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One-Arm Push-Up – Learn the Benefits and Variations

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How is the One-Arm Push-Up Beneficial

Push-ups don’t get nearly as much love and respect as they deserve. Most people have done the exercise at some point, but few stick to push-ups over the long run. One common reason for not doing the movement is that it gets too easy after a while. 

While classic push-ups can start feeling too comfortable, the beauty of the exercise is that you can pick from countless effective variations. One such option is the one-arm push-up. The movement is challenging and beneficial because you have to support your upper body on a single arm, which demands much greater strength and stability. 

The one-arm push-up is also great because it makes you more athletic and better able to handle certain everyday tasks. For example, developing your pressing strength makes lifting weights above your head easier.

How to do a One Arm Push Up

  1. Get down on all fours with your knees underneath your hips and shoulders, elbows, and wrists in a straight vertical line. Have your hands at a shoulder-width distance or slightly wider.
  2. Engage your abs and extend your knees to support your lower body on your toes. Your feet should be slightly wider than hip-width apart.
  3. Once in position, squeeze your glutes and bring your shoulder blades back. Your shoulders, hips, knees, and ankles should be in a straight line. 
  4. With your body tense and in position, lift one hand off the floor and bring it back behind your back.
  5. Take a breath and lower yourself by bending your supporting arm. Go down as much as you can––ideally, until your chest is a couple of inches from the floor.
  6. Extend your arm to get back to the starting position and exhale.
  7. Once finished on one side, support your body on your other hand, and perform the same number of repetitions.

What muscles does the one-arm push-up activate?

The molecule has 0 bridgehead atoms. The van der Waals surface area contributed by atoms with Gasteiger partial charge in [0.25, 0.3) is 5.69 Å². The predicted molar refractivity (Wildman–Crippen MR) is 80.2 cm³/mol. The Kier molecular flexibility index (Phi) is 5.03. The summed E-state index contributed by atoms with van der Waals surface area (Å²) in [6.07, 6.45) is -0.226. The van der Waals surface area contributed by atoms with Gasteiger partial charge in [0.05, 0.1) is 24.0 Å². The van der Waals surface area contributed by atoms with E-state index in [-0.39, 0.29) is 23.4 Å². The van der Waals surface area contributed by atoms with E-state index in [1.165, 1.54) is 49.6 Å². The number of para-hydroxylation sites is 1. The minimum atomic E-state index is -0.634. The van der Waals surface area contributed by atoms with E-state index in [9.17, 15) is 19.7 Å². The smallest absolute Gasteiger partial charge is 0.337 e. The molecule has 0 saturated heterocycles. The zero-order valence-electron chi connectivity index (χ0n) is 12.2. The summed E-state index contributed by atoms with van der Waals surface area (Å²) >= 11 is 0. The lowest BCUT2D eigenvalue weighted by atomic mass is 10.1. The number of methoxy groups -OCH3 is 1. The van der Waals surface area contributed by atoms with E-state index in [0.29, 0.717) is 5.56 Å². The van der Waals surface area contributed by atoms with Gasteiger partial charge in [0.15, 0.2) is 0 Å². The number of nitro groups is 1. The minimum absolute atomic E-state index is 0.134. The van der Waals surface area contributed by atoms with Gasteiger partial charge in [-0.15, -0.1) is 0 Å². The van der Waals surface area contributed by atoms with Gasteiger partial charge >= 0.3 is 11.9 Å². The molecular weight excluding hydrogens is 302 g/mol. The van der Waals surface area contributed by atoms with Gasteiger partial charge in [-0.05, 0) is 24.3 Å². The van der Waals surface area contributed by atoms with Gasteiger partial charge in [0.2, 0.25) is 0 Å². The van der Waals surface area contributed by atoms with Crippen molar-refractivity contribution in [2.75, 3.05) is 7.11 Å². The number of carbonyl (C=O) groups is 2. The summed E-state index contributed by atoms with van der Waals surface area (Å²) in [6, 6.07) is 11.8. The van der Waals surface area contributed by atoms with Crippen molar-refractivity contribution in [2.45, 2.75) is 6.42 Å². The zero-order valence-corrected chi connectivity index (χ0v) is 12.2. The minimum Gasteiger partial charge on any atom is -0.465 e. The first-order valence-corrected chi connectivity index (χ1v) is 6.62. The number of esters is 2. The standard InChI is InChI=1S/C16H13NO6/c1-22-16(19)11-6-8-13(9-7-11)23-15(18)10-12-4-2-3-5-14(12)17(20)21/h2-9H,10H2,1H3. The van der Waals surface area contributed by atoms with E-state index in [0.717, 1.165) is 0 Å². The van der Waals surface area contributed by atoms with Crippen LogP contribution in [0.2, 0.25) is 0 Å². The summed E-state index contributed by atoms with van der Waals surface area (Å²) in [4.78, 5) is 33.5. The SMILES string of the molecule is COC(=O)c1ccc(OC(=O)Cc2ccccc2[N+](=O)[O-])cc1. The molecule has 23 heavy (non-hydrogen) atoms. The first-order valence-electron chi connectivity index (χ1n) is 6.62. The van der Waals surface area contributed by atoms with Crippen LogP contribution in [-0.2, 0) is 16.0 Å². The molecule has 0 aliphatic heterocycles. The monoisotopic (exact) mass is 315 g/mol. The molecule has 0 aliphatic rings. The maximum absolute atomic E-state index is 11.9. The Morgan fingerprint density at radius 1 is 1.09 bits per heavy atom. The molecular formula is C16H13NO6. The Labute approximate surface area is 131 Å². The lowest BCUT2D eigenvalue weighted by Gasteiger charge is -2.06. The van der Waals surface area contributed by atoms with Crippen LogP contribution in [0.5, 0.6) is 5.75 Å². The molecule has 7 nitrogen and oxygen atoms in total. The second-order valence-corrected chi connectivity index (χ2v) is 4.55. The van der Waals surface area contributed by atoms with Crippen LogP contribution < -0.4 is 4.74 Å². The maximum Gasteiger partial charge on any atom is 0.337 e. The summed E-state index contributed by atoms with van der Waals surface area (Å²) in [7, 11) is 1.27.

The primary muscles that work during a one-arm push-up are the pectorals, which cover the front side of the upper torso (1). Both pectoral heads attach to the humerus (upper arm bone) and contribute to numerous upper body activities, including pressing (2). Our pecs produce the most force off the bottom, and their contribution gradually lessens as we extend our arms.

Our tricep is the second muscle that works during one-arm push-ups. The muscle group covers the rear of our upper arms, contributing to shoulder stability and producing elbow extension (straightening), which occurs as we push ourselves up (3).

The shoulders also play a significant role in one-arm push-ups. One of their functions is to offer stability at the shoulder joint, but the anterior deltoid head assists the pectorals and triceps with the pressing.

Several midsection muscles work extra hard during a one-arm push-up due to the increased stability demands. The rectus abdominis, transverse abdominis, internal and external obliques, erector spinae, and glutes flex isometrically to create whole-body rigidity, allowing us to perform the exercise.

Steps to Progress to the One-Arm Push-Up

The essential requirement for mastering one-arm push-ups is performing the two-arm version. Learning how to do the exercise is vital to understanding proper technique and strengthening the necessary muscles. We recommend attempting the one-arm version once you’re comfortable doing at least 15 to 20 regular push-ups in a row.

Your next step in the progression should be to start doing incline one-arm push-ups. For example, you can lean against a wall first and start learning to press yourself with one arm. You can then lean against a kitchen counter to have your body slightly more horizontal. After that, move to a chair, and then––a gym bench. Practice the more accessible versions of the exercise before attempting to do one-arm push-ups on the floor.